MO: Everybody in the movie was so wonderful to work with, and we all really became a family. I think that’s what makes the movie such a classic. Everybody got along, everybody liked each other. All the other people in the movie were fabulous. Joan Carroll, who was the other younger sister. Marjorie Main. Nobody could be Katie like Marjorie Main. And of course Leon Ames as the father. A wonderful mother, Mary Astor. Everybody was so perfect for their roles, and that was [director] Vincente Minnelli. He knew just the right person for the right role. And of course, Judy. That was one of her favorites. She said, “I really thought I looked beautiful in that movie.” Of course, she was always beautiful, but she didn’t think so. But she was exceptionally beautiful in Meet Me In St. Louis.

AVC: You can tell Minnelli was falling in love with her, right? During a scene like “The Boy Next Door,” she’s never looked more amazing. 

MO: She was so rested in that movie, because Vincente Minnelli did not overwork her, like they had done in the past. She came in—we have our certain hours, but people did in other movies—but for some reason, they always overworked Judy. But he saw that she was not overworked. She was on time. She was happy. Everything went smoothly and beautiful.

AVC: Do you remember rehearsing your musical numbers together?

MO: Oh yes, I remember “Under The Bamboo Tree.” You know, Judy. And of course, I was so nervous, because I don’t have the best singing voice in the world, and I thought, “Oh, how am I going to sing?” She said, “Oh, you’ll be just fine. Just sing along with me.” I always could dance. I came from a dancing family. But the singing made me a little nervous. But with Judy, I was able to get through it, and we had a wonderful, happy time doing that number.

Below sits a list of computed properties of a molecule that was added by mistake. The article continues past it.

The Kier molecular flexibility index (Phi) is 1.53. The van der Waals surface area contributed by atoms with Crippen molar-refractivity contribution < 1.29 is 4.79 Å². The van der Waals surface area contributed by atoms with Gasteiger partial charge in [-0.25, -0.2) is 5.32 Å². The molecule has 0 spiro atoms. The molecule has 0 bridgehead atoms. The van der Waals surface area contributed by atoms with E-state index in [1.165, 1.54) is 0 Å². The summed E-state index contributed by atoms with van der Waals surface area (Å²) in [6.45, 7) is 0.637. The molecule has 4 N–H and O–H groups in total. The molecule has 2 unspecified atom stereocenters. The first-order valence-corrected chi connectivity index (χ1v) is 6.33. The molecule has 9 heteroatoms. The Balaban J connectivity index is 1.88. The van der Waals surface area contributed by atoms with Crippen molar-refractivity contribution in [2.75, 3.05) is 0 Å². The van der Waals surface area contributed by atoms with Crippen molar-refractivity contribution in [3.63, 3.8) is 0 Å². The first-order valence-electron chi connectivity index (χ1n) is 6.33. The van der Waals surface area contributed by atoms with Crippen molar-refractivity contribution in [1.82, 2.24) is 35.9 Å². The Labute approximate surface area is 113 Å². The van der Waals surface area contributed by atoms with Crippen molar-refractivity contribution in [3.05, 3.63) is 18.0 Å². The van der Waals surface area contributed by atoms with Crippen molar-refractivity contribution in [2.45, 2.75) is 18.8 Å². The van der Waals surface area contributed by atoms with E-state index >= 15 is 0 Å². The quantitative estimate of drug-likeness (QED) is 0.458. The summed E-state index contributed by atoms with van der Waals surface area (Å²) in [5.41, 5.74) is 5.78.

AVC: You and Judy were so close in the movie. Did you stay in touch afterward?

MO: Yes, we would see each other at different functions, and Judy was always so sweet to come over and say hello and “How are you, Margaret? How are you doing?” Because sometimes, when you finish a movie, it’s so easy to forget the person you were working with, and go on and—if you met each other at a function, sometimes it’s busy. You don’t get over to say hello. But Judy always, always made sure she came over and said hello to me and find out how I was. And I appreciated that.

AVC: You were so well-grounded even after getting so much attention at such a young age. What do you attribute that to?

MO: My mother was a bit of a performer, so we lived a little different life, even outside of the studio. My mother loved to travel. She traveled all over the world. My mother loved New York. I grew up at all the famous restaurants, which I love. I still love going today. So I lived a different life, but yet a very normal life—at home in Hollywood, I had a little girlfriend that lived next door to me.

And then what people don’t realize, I always had a stand-in, and that was another little girl that looked like me. They had her in the same wardrobe, and she would stand under the lights while they lighted the scene. And then she’d leave, and then I’d go in and do the scene. So we would go to school together on the set. And we would be together all the time. And as a matter of fact, as an adult, we were very, very close. I would go to visit her at her house in Palm Springs, and her name was Maureen. And she recently passed away two weeks ago, and I felt so badly about it, because we grew up together. I knew Maureen longer than I think anybody in my life.

Her father was head of props at MGM. He did all the props for all the Little Women, Meet Me In St. Louis. He would get exasperated with me on the set of Meet Me In St. Louis, because I would change the dinnerware. I loved redecorating that table, and they’d have to come in and re-fix it. And he would get upset with Elizabeth [Taylor, in Little Women] because in the scene where we would have all the popovers on the table, and we were going to bring them to the poor family, Elizabeth would have eaten the popovers. So then he’d have to make new popovers. So we gave Maureen’s father a little hard time at times.


Little Women (1949)—“Beth”